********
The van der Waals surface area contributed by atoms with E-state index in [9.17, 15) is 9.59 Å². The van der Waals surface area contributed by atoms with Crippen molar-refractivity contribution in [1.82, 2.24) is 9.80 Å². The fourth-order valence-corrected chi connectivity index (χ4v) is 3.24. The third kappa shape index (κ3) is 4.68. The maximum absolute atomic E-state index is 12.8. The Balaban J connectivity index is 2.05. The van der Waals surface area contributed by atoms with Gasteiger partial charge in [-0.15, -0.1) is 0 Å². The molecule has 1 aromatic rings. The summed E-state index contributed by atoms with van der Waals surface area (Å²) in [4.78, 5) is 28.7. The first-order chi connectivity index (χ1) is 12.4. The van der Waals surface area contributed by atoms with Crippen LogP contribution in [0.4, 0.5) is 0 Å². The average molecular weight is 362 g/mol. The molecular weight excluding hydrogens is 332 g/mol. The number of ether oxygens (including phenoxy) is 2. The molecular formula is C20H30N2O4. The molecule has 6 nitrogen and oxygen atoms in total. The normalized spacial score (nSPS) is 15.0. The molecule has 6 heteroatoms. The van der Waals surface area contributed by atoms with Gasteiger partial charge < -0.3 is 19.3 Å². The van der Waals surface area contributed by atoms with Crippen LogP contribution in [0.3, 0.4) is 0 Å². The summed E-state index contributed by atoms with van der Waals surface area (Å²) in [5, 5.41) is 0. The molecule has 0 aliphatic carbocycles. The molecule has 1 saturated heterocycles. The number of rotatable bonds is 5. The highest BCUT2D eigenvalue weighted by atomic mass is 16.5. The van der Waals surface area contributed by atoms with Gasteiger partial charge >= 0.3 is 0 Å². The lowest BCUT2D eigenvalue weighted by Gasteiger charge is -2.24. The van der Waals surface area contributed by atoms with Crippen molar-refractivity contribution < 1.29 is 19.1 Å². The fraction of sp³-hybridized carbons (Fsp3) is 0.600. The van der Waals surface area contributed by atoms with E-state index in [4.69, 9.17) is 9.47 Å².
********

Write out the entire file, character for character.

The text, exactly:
The van der Waals surface area contributed by atoms with E-state index in [9.17, 15) is 9.59 Å². The van der Waals surface area contributed by atoms with Crippen molar-refractivity contribution in [1.82, 2.24) is 9.80 Å². The fourth-order valence-corrected chi connectivity index (χ4v) is 3.24. The third kappa shape index (κ3) is 4.68. The maximum absolute atomic E-state index is 12.8. The Balaban J connectivity index is 2.05. The van der Waals surface area contributed by atoms with Gasteiger partial charge in [-0.15, -0.1) is 0 Å². The molecule has 1 aromatic rings. The summed E-state index contributed by atoms with van der Waals surface area (Å²) in [4.78, 5) is 28.7. The first-order chi connectivity index (χ1) is 12.4. The van der Waals surface area contributed by atoms with Crippen LogP contribution in [0.4, 0.5) is 0 Å². The average molecular weight is 362 g/mol. The molecular weight excluding hydrogens is 332 g/mol. The number of ether oxygens (including phenoxy) is 2. The molecular formula is C20H30N2O4. The molecule has 6 nitrogen and oxygen atoms in total. The normalized spacial score (nSPS) is 15.0. The molecule has 6 heteroatoms. The van der Waals surface area contributed by atoms with Gasteiger partial charge < -0.3 is 19.3 Å². The van der Waals surface area contributed by atoms with Crippen LogP contribution in [0.3, 0.4) is 0 Å². The summed E-state index contributed by atoms with van der Waals surface area (Å²) in [5, 5.41) is 0. The molecule has 0 aliphatic carbocycles. The molecule has 1 saturated heterocycles. The number of rotatable bonds is 5. The highest BCUT2D eigenvalue weighted by atomic mass is 16.5. The van der Waals surface area contributed by atoms with Gasteiger partial charge >= 0.3 is 0 Å². The lowest BCUT2D eigenvalue weighted by Gasteiger charge is -2.24. The van der Waals surface area contributed by atoms with Crippen molar-refractivity contribution < 1.29 is 19.1 Å². The fraction of sp³-hybridized carbons (Fsp3) is 0.600. The van der Waals surface area contributed by atoms with E-state index in [4.69, 9.17) is 9.47 Å².